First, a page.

Los Angeles Pride Will Be Revived As Black Lives Matter Solidarity March

Initially canceled because of COVID-19, the June 14 event will now harken back to Pride's roots as a protest for social justice.

Nearly two months after the COVID-19 crisis forced organizers of Los Angeles’ LGBTQ Pride festival to go digital-only, plans for a reimagined in-person event are back on.

Christopher Street West, which produces L.A. Pride, announced Wednesday that the group would stage a “solidarity protest march,” much like the demonstrations against racial inequality and police brutality taking place now nationwide.

Intended as a “response to racial injustice, systemic racism and all forms of oppression,” the event will be held June 14, the date previously reserved for the traditional Pride parade. Though specifics are scarce, participants will be expected to wear masks or other face coverings and take other appropriate social distancing measures.

“Fifty years ago Christopher Street West took to the streets of Hollywood Blvd in order to peacefully protest against police brutality and oppression,” Estevan Montemayor, who is the organization’s president, said in a statement. “It is our moral imperative to honor the legacy of Marsha P. Johnson and Sylvia Rivera, who bravely led the Stonewall uprising, by standing in solidarity with the Black community against systemic racism and joining the fight for meaningful and long-lasting reform.”

On the event’s Facebook page, organizers stressed that the event will be a peaceful assembly.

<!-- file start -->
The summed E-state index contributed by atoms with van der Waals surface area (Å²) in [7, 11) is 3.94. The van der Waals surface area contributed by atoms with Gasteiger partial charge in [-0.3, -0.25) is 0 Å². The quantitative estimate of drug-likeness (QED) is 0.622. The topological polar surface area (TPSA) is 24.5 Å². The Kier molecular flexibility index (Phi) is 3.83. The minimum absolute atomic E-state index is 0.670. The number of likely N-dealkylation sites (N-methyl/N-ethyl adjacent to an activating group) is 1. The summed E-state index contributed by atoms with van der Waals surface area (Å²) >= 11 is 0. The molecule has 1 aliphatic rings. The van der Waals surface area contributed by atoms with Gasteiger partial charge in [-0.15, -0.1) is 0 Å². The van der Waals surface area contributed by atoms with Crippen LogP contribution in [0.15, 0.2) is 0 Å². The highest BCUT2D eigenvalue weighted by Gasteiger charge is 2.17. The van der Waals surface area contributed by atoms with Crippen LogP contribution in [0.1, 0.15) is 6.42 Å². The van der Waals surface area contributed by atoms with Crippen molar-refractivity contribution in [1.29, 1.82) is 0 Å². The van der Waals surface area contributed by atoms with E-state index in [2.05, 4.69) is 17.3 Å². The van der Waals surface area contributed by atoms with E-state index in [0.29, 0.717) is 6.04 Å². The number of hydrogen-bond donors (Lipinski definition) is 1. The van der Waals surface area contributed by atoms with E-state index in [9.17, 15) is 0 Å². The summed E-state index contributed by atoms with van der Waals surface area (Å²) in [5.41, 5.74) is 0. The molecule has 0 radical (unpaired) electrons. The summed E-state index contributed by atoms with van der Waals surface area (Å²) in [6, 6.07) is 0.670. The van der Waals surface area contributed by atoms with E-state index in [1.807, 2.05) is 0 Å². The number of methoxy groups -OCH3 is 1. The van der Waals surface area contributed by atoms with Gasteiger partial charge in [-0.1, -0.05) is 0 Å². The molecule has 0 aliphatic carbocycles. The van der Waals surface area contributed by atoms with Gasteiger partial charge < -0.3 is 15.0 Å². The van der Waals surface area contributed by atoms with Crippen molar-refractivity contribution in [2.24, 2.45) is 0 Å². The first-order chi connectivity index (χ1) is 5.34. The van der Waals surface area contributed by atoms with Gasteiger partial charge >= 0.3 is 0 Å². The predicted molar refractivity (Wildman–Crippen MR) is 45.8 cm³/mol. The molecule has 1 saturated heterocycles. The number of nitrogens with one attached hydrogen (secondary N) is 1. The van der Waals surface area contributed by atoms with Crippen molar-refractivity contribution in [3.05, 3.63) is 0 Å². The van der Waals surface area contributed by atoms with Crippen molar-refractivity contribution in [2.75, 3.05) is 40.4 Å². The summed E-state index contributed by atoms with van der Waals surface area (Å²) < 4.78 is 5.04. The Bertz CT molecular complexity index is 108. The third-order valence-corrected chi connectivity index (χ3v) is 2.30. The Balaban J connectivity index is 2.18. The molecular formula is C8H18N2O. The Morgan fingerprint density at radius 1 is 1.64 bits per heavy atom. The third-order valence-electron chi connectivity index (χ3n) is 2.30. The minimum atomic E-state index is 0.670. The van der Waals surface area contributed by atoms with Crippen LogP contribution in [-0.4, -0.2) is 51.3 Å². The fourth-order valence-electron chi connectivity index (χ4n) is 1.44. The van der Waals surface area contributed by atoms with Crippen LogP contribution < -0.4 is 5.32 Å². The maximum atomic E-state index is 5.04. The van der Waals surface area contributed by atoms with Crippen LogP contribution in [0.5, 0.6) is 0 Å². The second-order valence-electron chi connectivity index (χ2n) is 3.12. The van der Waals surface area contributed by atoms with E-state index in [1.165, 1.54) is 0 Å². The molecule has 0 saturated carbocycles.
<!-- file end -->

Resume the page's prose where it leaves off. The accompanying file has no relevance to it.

Wednesday’s surprise announcement came just two days into a Pride Month that feels considerably less celebratory than in years past. As concerns about the spread of the coronavirus grew, Pride organizers in New York, San Francisco and other cities nationwide canceled all parades and in-person festivities. Meanwhile, theaters, clubs and other nightlife venues that also host LGBTQ-inclusive events throughout June have shuttered temporarily and, in some cases, permanently.

Still, many LGBTQ rights advocates said they have used their time in quarantine to reassess how they plan to acknowledge Pride ― criticized in recent years for becoming too commercialized and corporation-driven ― moving forward. The modern LGBTQ rights movement began symbolically with the 1969 Stonewall uprising, and some now say they’ve been inspired by the Black Lives Matter movement to focus more on protesting instead of partying.

“Nowadays, we’ve been given a seat at the table of the powerful, and in our efforts not to lose that seat, we’re often reluctant to challenge it,” New York drag icon Lady Bunny told HuffPost. “Basically, we need more fight and fewer weak hashtags and glitzy galas filled with straight celebs.”